Competition: Competition Commissioner-designate Margrethe Vestager attends confirmation hearing before Parliament

On 2 October 2014, the Competition Commissioner-designate Margrethe Vestager attended a hearing held by the European Parliament’s Economic and Monetary Affairs Committee. The Parliament scrutinizes all Commissioners-designates before voting on whether or not to approve the new Commission. Prior to attending the hearing, the Competition Commissioner-designate completed a questionnaire from the Parliament in which she answered various questions on issues such as management of the competition portfolio, competition policy and SMEs, state aid to the banking sector and the role of the Parliament. According to the Competition Commissioner-designate, if confirmed as Commissioner, she would enforce a fair and neutral competition policy and, as a top priority during her mandate, would pursue effective enforcement against cartels. In response to a specific question on how the Competition Commissioner-designate would ensure that competition policy delivers both global competitiveness for European companies and a level-playing field in the internal market for SMEs, the Competition Commissioner-designate noted that she considers SMEs to be the backbone of economy. Therefore she will, inter alia, ensure that the new state aid framework which gives Member States the right tools to facilitate SMEs’ access to finance, is used to the best effect and the EU antitrust rules are enforced to prevent dominant companies from excluding competitors from the market. Further, when asked about the use of stronger settlement mechanisms, the Competition Commissioner-designate responded that she considers the commitment procedure to be a very useful tool to speed up the Commission’s decisions and a more efficient use of resources and thereby she would continue to apply this option where appropriate. As for state aids and the banking sector, the Competition Commissioner-designate noted that there should be a return to the usual application of state aid control as soon as market conditions permit. Finally, in response to a question on the role of the Parliament in competition policy, the Competition Commissioner-designate responded that EU competition policy proposals will be based on market realities but she is committed to inform the Parliament of any new policy initiatives in the competition field including any new legislative proposals and is looking forward to an active dialogue. Source: Answers to the European Parliament Questionnaire by Margrethe Vestager and Parliament Press Release on Hearing Process 03/10/2014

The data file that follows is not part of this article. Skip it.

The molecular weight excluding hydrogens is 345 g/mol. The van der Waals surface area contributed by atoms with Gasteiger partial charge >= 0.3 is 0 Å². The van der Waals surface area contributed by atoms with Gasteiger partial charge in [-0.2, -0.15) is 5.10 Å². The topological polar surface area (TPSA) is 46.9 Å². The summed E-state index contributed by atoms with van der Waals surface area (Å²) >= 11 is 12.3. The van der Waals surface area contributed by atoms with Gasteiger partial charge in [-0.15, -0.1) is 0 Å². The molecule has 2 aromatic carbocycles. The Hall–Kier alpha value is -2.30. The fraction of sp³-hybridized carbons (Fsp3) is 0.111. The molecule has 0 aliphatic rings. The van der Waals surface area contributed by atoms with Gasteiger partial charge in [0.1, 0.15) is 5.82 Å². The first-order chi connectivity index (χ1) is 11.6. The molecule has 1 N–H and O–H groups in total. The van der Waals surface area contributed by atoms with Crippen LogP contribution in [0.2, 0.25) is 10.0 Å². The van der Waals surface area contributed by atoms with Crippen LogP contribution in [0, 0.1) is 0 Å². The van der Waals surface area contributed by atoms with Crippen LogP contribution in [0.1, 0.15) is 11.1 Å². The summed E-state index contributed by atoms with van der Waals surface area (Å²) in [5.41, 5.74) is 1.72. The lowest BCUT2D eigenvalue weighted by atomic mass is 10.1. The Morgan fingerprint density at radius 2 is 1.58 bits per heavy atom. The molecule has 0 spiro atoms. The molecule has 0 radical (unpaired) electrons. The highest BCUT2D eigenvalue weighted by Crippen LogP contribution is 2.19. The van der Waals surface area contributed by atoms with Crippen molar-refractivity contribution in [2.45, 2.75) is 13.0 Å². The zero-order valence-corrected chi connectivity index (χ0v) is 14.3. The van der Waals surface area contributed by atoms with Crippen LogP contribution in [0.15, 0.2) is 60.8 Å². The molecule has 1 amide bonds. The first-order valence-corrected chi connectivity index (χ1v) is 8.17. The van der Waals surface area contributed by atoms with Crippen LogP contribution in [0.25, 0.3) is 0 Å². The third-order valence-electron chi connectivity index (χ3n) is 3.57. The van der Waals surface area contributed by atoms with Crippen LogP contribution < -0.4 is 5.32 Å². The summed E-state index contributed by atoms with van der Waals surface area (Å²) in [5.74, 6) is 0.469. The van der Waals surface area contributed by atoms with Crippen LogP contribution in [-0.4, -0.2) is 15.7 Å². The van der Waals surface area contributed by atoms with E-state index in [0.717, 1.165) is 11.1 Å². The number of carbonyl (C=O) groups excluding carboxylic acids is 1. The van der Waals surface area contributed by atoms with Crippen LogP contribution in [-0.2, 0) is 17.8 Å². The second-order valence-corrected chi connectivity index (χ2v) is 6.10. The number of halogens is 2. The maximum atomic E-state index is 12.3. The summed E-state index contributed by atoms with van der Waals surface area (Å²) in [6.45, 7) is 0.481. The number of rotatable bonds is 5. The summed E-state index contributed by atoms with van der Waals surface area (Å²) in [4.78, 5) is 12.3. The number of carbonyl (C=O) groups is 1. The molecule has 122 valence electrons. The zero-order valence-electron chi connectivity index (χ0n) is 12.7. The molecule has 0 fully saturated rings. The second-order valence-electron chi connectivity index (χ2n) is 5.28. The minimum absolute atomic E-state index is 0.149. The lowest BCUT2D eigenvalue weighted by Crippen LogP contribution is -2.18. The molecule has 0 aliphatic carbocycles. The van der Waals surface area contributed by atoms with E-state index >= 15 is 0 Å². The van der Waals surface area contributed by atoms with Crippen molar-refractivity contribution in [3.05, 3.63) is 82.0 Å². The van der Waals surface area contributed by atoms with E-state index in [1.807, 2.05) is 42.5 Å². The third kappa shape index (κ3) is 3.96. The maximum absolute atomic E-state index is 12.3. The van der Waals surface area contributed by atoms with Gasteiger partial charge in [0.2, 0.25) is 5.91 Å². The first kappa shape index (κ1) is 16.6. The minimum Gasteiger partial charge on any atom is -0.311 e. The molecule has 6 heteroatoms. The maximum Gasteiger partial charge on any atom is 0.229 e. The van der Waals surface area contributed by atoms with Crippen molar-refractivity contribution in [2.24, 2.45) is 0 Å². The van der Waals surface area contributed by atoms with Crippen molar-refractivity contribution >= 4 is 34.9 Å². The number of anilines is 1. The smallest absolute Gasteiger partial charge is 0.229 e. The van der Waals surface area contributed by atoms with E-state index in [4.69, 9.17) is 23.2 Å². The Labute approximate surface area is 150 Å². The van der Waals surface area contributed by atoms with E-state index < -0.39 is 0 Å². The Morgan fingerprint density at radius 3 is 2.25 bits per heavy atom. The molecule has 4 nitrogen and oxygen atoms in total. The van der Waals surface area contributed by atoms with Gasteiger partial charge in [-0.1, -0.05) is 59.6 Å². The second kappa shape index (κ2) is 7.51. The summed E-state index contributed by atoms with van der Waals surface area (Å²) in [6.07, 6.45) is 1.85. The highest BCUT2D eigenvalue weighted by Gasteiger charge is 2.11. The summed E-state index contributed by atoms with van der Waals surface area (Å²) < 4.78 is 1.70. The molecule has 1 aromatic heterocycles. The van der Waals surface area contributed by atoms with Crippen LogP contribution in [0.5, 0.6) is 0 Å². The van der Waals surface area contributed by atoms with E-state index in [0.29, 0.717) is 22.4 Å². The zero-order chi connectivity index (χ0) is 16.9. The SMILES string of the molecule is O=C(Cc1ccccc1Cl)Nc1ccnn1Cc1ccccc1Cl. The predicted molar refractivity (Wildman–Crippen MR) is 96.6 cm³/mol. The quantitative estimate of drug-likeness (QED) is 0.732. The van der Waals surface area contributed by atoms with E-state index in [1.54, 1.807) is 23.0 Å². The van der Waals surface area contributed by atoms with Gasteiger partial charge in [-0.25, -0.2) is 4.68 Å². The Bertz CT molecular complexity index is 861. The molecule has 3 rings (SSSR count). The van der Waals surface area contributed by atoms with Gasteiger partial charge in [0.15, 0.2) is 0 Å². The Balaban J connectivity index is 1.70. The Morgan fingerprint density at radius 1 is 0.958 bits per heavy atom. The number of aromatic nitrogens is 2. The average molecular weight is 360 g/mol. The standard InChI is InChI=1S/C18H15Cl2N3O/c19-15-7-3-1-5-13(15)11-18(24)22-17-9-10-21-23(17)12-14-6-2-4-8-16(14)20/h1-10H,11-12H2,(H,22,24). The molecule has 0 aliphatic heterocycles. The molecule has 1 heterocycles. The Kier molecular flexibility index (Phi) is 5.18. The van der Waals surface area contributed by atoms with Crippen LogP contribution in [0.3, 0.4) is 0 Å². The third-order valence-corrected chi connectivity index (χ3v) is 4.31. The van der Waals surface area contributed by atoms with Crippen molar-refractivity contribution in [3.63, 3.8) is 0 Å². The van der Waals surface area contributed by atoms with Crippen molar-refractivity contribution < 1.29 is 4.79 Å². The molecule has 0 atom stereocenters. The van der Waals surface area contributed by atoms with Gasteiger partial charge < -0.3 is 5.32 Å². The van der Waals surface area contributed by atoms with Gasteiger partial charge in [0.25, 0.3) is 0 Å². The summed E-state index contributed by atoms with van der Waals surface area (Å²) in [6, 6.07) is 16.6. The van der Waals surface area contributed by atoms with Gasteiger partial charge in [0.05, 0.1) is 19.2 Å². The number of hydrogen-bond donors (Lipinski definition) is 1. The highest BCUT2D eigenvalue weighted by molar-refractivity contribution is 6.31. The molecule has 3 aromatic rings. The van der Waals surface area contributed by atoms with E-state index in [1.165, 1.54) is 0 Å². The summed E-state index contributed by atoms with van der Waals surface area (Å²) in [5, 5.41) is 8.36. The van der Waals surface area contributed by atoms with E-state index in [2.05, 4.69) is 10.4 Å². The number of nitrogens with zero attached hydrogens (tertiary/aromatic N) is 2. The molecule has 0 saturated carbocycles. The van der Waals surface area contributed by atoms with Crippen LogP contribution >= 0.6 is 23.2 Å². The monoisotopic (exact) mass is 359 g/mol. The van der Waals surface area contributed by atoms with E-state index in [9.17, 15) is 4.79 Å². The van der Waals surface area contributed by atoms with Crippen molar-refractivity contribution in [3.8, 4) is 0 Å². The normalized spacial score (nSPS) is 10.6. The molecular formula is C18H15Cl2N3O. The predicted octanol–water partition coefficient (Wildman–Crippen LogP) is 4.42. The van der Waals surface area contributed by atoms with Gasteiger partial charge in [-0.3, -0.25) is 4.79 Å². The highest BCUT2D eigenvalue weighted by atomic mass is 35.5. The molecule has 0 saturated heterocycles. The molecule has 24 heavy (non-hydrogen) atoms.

Competition (Sweden): Research report shows that financial incentives and personality traits affect the formation and duration of cartel activity

A recently published research report examines the importance of both economic incentives and individual personality traits for the formation and duration of cartels. The study is the first to examine personality traits in the application of competition-economics. The preliminary results of the study indicate that both financial incentives and individual personality traits actually affect the formation and duration of price cartels. Source: KKV Press Release 07/10/2014 and The study (in English) 

In addition, kindly note the following merger control decisions by the Commission which are published on the website of the Commission’s Directorate-General for Competition:

  • Commission approves acquisition of Styrolution by INEOS
  • Commission approves acquisition of Novartis Animal Health division by Eli Lilly
  • Commission approves acquisition of WhatsApp by Facebook
  • Commission approves merger between banana companies Chiquita and Fyffes, subject to conditions